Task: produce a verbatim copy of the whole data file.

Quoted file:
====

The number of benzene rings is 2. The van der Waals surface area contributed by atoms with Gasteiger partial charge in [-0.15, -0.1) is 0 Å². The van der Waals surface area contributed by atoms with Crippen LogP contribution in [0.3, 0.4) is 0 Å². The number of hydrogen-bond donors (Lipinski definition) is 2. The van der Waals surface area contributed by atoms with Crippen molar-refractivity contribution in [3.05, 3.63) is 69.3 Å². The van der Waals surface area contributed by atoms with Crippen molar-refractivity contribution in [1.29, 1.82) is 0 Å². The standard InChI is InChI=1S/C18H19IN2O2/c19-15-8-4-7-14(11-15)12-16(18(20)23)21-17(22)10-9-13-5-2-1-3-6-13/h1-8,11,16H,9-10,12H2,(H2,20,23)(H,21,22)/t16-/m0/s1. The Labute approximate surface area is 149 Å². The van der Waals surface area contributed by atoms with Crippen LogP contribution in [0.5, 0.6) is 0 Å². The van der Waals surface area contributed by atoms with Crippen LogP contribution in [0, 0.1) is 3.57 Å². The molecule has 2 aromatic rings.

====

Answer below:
The number of benzene rings is 2. The van der Waals surface area contributed by atoms with Gasteiger partial charge in [-0.15, -0.1) is 0 Å². The van der Waals surface area contributed by atoms with Crippen LogP contribution in [0.3, 0.4) is 0 Å². The number of hydrogen-bond donors (Lipinski definition) is 2. The van der Waals surface area contributed by atoms with Crippen molar-refractivity contribution in [3.05, 3.63) is 69.3 Å². The van der Waals surface area contributed by atoms with Crippen molar-refractivity contribution in [1.29, 1.82) is 0 Å². The standard InChI is InChI=1S/C18H19IN2O2/c19-15-8-4-7-14(11-15)12-16(18(20)23)21-17(22)10-9-13-5-2-1-3-6-13/h1-8,11,16H,9-10,12H2,(H2,20,23)(H,21,22)/t16-/m0/s1. The Labute approximate surface area is 149 Å². The van der Waals surface area contributed by atoms with Crippen LogP contribution in [0.5, 0.6) is 0 Å². The van der Waals surface area contributed by atoms with Crippen LogP contribution in [0, 0.1) is 3.57 Å². The molecule has 2 aromatic rings.